It was a difficult period and the emerging weather pattern was rather like that of the last couple of years with a lack of prolonged sun during the summer months and a ripening period potentially cut short by the risk of rot, although we remained as optimistic as ever remembering the old saying that ‘August makes the wine’. However, August was very changeable and wet with not that many hours of sun and only around 24°C during the day. This was not the usual August hot sun that we needed and the nights and mornings were also cold at around 10C.
However, despite the un-favourable conditions, the small bunches of fruit did slowly start to turn colour and ‘veraison’ got underway and was in the main, relatively uniform due to the good earlier flowering conditions, although the Merlot experienced a little ‘millerandage’ and ‘coulure’ but nothing like last year.
The changeable and unpredictable weather continued to pose a risk as the vines continued green growth, which at this time of year means the leaves at the top of the vine can be affected by mildew. To combat that we remove most of the top leaves by ‘rognage’ and the coolness of the nights also helped, but it was also important at that stage to protect the rest of the canopy until harvest so that photosynthesis could function properly.
In the meantime, the water table also still high and the vines were struggling to know at which point to make the switch from further growth to the transfer of all energy to the ripening of the fruit. Grass had also become a big problem with the combination of sun and rain as well the cool nights producing such a heavy dew between the vines each morning, that the weak sunshine was not able to dry it out until early afternoon.
Once again, this called for a lot of extra work, firstly ploughing with a special machine under the vines to remove the grass and any weeds, then cutting the grass and finally by having another team of workers carefully remove any unwanted grass from around the fruit.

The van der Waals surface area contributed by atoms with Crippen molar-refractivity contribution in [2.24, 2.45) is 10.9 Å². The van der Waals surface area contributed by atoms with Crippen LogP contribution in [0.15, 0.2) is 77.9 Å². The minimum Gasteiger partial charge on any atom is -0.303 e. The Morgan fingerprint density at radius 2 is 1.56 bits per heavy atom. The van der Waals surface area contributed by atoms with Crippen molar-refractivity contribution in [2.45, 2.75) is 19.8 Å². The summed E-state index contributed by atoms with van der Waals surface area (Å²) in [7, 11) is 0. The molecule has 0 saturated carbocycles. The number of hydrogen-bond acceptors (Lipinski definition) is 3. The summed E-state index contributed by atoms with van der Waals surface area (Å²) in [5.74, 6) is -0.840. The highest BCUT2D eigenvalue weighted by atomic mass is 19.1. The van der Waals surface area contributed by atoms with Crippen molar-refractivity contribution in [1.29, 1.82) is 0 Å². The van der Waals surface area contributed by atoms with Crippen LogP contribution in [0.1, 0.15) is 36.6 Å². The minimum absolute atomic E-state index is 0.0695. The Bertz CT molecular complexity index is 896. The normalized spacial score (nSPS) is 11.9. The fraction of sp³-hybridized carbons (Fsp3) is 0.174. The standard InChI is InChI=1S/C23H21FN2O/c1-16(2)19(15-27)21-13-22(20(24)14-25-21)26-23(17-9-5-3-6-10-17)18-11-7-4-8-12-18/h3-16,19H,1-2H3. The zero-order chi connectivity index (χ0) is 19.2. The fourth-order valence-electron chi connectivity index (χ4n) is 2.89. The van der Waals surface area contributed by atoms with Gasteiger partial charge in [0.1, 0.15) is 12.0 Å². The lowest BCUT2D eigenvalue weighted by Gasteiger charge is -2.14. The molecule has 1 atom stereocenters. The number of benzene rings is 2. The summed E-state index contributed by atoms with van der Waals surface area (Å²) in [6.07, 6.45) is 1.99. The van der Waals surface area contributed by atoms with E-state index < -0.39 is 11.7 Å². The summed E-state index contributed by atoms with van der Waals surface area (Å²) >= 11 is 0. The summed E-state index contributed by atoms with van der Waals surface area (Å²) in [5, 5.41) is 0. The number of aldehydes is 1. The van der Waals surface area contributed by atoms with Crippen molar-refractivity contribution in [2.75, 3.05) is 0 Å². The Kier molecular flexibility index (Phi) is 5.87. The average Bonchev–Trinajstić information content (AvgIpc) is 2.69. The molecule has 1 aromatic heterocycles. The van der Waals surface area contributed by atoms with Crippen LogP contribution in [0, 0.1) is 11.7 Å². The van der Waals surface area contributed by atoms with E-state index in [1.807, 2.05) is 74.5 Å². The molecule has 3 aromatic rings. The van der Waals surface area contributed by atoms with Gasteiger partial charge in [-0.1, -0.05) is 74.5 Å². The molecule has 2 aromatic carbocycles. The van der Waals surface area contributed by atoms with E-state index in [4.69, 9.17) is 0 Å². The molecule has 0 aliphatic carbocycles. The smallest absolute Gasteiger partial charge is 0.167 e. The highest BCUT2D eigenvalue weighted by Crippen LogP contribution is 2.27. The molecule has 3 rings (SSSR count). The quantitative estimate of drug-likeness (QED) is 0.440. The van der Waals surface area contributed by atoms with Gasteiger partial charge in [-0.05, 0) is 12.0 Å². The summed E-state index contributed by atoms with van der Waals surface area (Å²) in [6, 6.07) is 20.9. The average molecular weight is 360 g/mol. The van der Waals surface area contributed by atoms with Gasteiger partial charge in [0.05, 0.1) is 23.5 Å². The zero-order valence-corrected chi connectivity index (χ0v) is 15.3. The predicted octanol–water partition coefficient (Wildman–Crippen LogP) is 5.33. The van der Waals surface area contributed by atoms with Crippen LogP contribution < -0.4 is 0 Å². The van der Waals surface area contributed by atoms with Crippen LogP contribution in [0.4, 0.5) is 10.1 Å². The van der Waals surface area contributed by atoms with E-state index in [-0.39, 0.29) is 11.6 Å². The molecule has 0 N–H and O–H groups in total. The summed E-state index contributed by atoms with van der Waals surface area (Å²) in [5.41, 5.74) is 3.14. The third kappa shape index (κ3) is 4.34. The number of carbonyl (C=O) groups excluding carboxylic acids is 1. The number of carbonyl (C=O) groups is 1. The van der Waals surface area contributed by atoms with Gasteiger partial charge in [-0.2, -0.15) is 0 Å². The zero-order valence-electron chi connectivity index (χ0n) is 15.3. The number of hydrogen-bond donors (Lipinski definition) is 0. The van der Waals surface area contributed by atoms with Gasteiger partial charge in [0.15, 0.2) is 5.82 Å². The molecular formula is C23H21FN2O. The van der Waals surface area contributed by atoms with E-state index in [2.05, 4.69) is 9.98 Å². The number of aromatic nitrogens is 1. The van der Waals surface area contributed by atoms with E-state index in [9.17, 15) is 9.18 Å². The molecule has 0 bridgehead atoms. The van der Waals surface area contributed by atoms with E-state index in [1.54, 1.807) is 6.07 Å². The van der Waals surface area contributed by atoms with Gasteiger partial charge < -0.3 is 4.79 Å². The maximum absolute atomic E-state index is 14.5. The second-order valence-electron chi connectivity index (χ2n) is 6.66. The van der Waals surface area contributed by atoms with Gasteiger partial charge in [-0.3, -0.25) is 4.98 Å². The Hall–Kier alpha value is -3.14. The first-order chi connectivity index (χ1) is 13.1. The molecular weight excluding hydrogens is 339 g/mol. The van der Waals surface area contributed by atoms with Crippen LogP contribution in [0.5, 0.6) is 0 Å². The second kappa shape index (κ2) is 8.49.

Then finally our prayers were answered as the good weather arrived and we were blessed with five glorious weeks of sunshine from late August onwards and we enjoyed a prolonged dry and sunny spell throughout the crucial ripening period, which completely transformed the vintage. Then over the next few weeks, it also started to look like a very good vintage, maybe even a miracle vintage compared to what we had feared after the fairly lacklustre summer. On top of which, it also turned out to be one of the best starts to September, that I have ever experienced in my 12 harvests here.
Harvest started on 24th September under clear skies and with much promise and lasted only a week, even taking into account the luxury of taking the weekend off.
The excellent flowering in June, followed by a mixed summer, but a gorgeous September, all points to a ’bookend’ season. One that started well and finished well. On top of which after three years of declining yields, our 2014 production levels were a cause for celebration as all of our tanks were full. Another oddly positive note of this vintage is that it was not a uniform one in Bordeaux and so if all of the joy of wine is in its diversity, then perhaps despite all the modern technology employed today in Bordeaux, we will still find wines of markedly different character and quality from the 2014 vintage.
So in conclusion I believe that 2014 has also really been a positively different year for us at Clos Cantenac as whilst we all know that no two years are ever the same, I think that this year we will produce very elegant wines.